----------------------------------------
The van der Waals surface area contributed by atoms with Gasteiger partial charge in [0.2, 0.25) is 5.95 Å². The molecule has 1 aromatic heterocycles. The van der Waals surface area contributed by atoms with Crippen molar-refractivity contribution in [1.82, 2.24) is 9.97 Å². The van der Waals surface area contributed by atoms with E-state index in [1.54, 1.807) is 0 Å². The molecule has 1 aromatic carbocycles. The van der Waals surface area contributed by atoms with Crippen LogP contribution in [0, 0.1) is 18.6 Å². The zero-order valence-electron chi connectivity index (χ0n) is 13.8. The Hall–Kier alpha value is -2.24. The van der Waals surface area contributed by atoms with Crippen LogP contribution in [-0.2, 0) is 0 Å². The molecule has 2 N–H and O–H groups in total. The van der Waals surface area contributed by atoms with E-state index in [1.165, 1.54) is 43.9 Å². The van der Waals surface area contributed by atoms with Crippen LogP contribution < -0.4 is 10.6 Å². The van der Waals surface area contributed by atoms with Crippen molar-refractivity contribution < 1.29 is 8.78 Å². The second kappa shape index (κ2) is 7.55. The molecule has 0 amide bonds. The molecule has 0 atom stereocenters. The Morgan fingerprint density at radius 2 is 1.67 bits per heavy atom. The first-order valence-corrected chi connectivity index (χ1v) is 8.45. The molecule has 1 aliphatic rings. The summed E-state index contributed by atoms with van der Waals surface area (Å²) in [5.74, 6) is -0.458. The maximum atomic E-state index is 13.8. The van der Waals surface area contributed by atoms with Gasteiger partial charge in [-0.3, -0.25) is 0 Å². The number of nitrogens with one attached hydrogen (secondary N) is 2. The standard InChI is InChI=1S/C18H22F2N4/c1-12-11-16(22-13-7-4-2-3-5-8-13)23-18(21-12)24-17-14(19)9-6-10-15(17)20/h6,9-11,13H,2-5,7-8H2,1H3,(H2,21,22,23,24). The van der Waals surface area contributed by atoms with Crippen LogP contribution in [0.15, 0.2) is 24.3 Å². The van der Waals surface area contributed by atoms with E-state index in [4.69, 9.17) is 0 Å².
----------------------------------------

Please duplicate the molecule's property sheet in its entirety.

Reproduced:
The van der Waals surface area contributed by atoms with Gasteiger partial charge in [0.2, 0.25) is 5.95 Å². The molecule has 1 aromatic heterocycles. The van der Waals surface area contributed by atoms with Crippen molar-refractivity contribution in [1.82, 2.24) is 9.97 Å². The van der Waals surface area contributed by atoms with E-state index in [1.54, 1.807) is 0 Å². The molecule has 1 aromatic carbocycles. The van der Waals surface area contributed by atoms with Crippen LogP contribution in [0, 0.1) is 18.6 Å². The zero-order valence-electron chi connectivity index (χ0n) is 13.8. The Hall–Kier alpha value is -2.24. The van der Waals surface area contributed by atoms with Crippen LogP contribution in [-0.2, 0) is 0 Å². The molecule has 2 N–H and O–H groups in total. The van der Waals surface area contributed by atoms with E-state index in [1.165, 1.54) is 43.9 Å². The van der Waals surface area contributed by atoms with Crippen LogP contribution < -0.4 is 10.6 Å². The van der Waals surface area contributed by atoms with Crippen molar-refractivity contribution < 1.29 is 8.78 Å². The second kappa shape index (κ2) is 7.55. The molecule has 0 amide bonds. The molecule has 0 atom stereocenters. The Morgan fingerprint density at radius 2 is 1.67 bits per heavy atom. The first-order valence-corrected chi connectivity index (χ1v) is 8.45. The molecule has 1 aliphatic rings. The summed E-state index contributed by atoms with van der Waals surface area (Å²) in [5.74, 6) is -0.458. The maximum atomic E-state index is 13.8. The van der Waals surface area contributed by atoms with Gasteiger partial charge in [-0.3, -0.25) is 0 Å². The number of nitrogens with one attached hydrogen (secondary N) is 2. The standard InChI is InChI=1S/C18H22F2N4/c1-12-11-16(22-13-7-4-2-3-5-8-13)23-18(21-12)24-17-14(19)9-6-10-15(17)20/h6,9-11,13H,2-5,7-8H2,1H3,(H2,21,22,23,24). The van der Waals surface area contributed by atoms with Crippen LogP contribution in [0.15, 0.2) is 24.3 Å². The van der Waals surface area contributed by atoms with E-state index in [4.69, 9.17) is 0 Å².